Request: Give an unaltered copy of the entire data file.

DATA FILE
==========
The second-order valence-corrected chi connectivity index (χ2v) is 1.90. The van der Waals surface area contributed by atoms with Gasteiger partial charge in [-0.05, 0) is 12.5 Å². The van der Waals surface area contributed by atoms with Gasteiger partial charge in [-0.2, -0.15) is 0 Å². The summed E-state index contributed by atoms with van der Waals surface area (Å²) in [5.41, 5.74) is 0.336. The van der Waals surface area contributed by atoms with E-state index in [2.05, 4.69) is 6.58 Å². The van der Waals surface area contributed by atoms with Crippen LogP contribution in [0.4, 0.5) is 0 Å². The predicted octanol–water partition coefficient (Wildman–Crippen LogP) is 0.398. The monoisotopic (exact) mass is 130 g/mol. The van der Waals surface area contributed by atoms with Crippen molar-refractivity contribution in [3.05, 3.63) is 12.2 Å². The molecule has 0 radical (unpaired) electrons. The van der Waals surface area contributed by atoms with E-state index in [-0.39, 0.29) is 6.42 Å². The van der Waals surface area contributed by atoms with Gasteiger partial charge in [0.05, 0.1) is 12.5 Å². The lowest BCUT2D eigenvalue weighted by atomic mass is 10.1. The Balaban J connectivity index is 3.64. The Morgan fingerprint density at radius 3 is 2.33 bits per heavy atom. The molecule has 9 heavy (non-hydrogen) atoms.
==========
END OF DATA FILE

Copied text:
The second-order valence-corrected chi connectivity index (χ2v) is 1.90. The van der Waals surface area contributed by atoms with Gasteiger partial charge in [-0.05, 0) is 12.5 Å². The van der Waals surface area contributed by atoms with Gasteiger partial charge in [-0.2, -0.15) is 0 Å². The summed E-state index contributed by atoms with van der Waals surface area (Å²) in [5.41, 5.74) is 0.336. The van der Waals surface area contributed by atoms with E-state index in [2.05, 4.69) is 6.58 Å². The van der Waals surface area contributed by atoms with Crippen LogP contribution in [0.4, 0.5) is 0 Å². The predicted octanol–water partition coefficient (Wildman–Crippen LogP) is 0.398. The monoisotopic (exact) mass is 130 g/mol. The van der Waals surface area contributed by atoms with Crippen molar-refractivity contribution in [3.05, 3.63) is 12.2 Å². The molecule has 0 radical (unpaired) electrons. The van der Waals surface area contributed by atoms with E-state index in [-0.39, 0.29) is 6.42 Å². The van der Waals surface area contributed by atoms with Gasteiger partial charge in [0.05, 0.1) is 12.5 Å². The lowest BCUT2D eigenvalue weighted by atomic mass is 10.1. The Balaban J connectivity index is 3.64. The Morgan fingerprint density at radius 3 is 2.33 bits per heavy atom. The molecule has 9 heavy (non-hydrogen) atoms.